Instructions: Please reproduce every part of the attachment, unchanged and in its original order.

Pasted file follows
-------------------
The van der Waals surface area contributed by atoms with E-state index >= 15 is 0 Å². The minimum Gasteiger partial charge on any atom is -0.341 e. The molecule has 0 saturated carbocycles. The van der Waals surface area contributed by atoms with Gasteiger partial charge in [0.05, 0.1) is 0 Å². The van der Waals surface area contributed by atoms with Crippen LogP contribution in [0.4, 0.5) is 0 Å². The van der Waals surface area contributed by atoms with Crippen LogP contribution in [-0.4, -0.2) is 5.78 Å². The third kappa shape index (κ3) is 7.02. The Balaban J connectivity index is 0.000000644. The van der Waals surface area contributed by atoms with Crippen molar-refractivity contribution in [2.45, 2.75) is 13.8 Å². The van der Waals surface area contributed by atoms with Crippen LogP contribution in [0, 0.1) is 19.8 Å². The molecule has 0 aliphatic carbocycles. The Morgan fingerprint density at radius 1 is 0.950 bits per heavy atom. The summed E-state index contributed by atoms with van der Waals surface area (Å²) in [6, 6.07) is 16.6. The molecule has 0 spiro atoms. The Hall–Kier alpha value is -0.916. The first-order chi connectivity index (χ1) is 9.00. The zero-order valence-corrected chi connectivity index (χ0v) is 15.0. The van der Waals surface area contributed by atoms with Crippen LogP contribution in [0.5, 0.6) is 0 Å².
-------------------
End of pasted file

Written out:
The van der Waals surface area contributed by atoms with E-state index >= 15 is 0 Å². The minimum Gasteiger partial charge on any atom is -0.341 e. The molecule has 0 saturated carbocycles. The van der Waals surface area contributed by atoms with Gasteiger partial charge in [0.05, 0.1) is 0 Å². The van der Waals surface area contributed by atoms with Crippen LogP contribution in [0.4, 0.5) is 0 Å². The van der Waals surface area contributed by atoms with Crippen LogP contribution in [-0.4, -0.2) is 5.78 Å². The third kappa shape index (κ3) is 7.02. The Balaban J connectivity index is 0.000000644. The van der Waals surface area contributed by atoms with Crippen molar-refractivity contribution in [2.45, 2.75) is 13.8 Å². The van der Waals surface area contributed by atoms with Crippen LogP contribution in [0, 0.1) is 19.8 Å². The molecule has 0 aliphatic carbocycles. The Morgan fingerprint density at radius 1 is 0.950 bits per heavy atom. The summed E-state index contributed by atoms with van der Waals surface area (Å²) in [6, 6.07) is 16.6. The molecule has 0 spiro atoms. The Hall–Kier alpha value is -0.916. The first-order chi connectivity index (χ1) is 9.00. The zero-order valence-corrected chi connectivity index (χ0v) is 15.0. The van der Waals surface area contributed by atoms with Crippen LogP contribution in [0.5, 0.6) is 0 Å².